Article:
January 19, 2013 in Sports

Anti-doping officials want details

Eddie Pells Associated Press
 

Armstrong
(Full-size photo)

For anti-doping officials, Lance Armstrong’s admission of cheating was only a start.

Now they want him to give details – lots of them – to clean up the sport of cycling.

Armstrong’s much-awaited confession to Oprah Winfrey made for riveting television, but if the disgraced cyclist wants to take things further, it will involve several long days in meetings with anti-doping officials who have very specific questions: Who ran the doping programs, how were they run and who looked the other way?

“He didn’t name names,” World Anti-Doping Agency president John Fahey told the Associated Press in Australia. “He didn’t say who supplied him, what officials were involved.”

In the 90-minute interview Thursday night with Winfrey – the first of two parts broadcast on her OWN network – Armstrong said he started doping in the mid-1990s, using the blood booster EPO, testosterone, cortisone and human growth hormone, as well as engaging in outlawed blood doping and transfusions. The doping regimen, he said, helped him in all seven of his Tour de France wins.

His openness about his own transgressions, however, did not extend to allegations about other people. “I don’t want to accuse anybody,” he said.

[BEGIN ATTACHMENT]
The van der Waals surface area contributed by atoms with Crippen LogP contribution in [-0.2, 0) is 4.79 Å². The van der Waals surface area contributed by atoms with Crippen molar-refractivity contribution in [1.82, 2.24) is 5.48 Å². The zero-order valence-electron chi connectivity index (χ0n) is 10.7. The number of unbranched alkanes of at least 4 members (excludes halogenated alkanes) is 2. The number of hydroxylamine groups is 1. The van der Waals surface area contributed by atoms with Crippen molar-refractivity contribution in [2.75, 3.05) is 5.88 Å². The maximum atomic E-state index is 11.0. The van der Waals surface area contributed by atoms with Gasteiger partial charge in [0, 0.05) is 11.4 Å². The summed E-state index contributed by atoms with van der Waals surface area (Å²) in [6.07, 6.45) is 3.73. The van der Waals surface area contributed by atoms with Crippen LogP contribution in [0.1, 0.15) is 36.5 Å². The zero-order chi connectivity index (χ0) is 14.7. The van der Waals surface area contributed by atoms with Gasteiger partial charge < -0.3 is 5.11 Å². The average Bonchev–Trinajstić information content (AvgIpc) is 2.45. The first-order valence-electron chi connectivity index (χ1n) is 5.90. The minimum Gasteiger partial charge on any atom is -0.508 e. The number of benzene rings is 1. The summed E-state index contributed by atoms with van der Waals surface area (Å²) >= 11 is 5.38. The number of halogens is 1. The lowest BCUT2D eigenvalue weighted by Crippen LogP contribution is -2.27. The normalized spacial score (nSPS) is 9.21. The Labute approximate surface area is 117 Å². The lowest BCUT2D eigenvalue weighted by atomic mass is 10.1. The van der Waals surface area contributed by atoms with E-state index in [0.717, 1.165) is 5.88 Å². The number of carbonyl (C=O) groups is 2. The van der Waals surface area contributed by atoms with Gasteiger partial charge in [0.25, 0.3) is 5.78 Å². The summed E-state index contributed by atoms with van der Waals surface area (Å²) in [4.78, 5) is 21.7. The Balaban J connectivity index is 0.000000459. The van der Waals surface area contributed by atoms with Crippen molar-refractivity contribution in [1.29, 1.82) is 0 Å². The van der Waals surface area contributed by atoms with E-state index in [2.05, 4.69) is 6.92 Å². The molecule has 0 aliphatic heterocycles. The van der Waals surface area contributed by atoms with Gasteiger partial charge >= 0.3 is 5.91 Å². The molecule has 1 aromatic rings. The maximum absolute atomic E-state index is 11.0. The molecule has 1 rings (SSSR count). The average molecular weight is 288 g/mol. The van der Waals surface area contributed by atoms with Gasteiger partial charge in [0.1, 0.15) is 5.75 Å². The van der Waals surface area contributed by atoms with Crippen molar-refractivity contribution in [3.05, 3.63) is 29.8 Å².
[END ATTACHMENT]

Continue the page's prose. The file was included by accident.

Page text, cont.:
But he might have to name names if he wants to gain anything from his confession, at least from anti-doping authorities.

Armstrong has been stripped of all his Tour de France titles and banned for life. A reduction of the ban, perhaps to eight years, could allow him to compete in triathlons in 2020, when he’s 49.

Almost to a person, those in cycling and anti-doping circles believe it will take nothing short of Armstrong turning over everything he knows to stand any chance of cutting a deal to reduce his ban.

“We’re left wanting more. We have to know more about the system,” Tour de France race director Christian Prudhomme told the AP. “He couldn’t have done it alone. We have to know who in his entourage helped him to do this.”

U.S. Anti-Doping Agency chief Travis Tygart, who will have the biggest say about whether Armstrong can return to competition, also called his confession a small step in the right direction.

“But if he is sincere in his desire to correct his past mistakes, he will testify under oath about the full extent of his doping activities,” he said.

Pierre Bordry, head of the French Anti-Doping Agency from 2005-10, said there was nothing to guarantee that Armstrong isn’t still lying and protecting others.

“He’s going in the right direction, but with really small steps,” Bordry said. “He needs to bring his testimony about the environment and the people who helped him. He should do it before an independent commission or before USADA and that would no doubt help the future of cycling.”

It’s doubtful, though, Armstrong could get the same kind of leniency today as he might have had he chosen to cooperate with USADA during its investigation.

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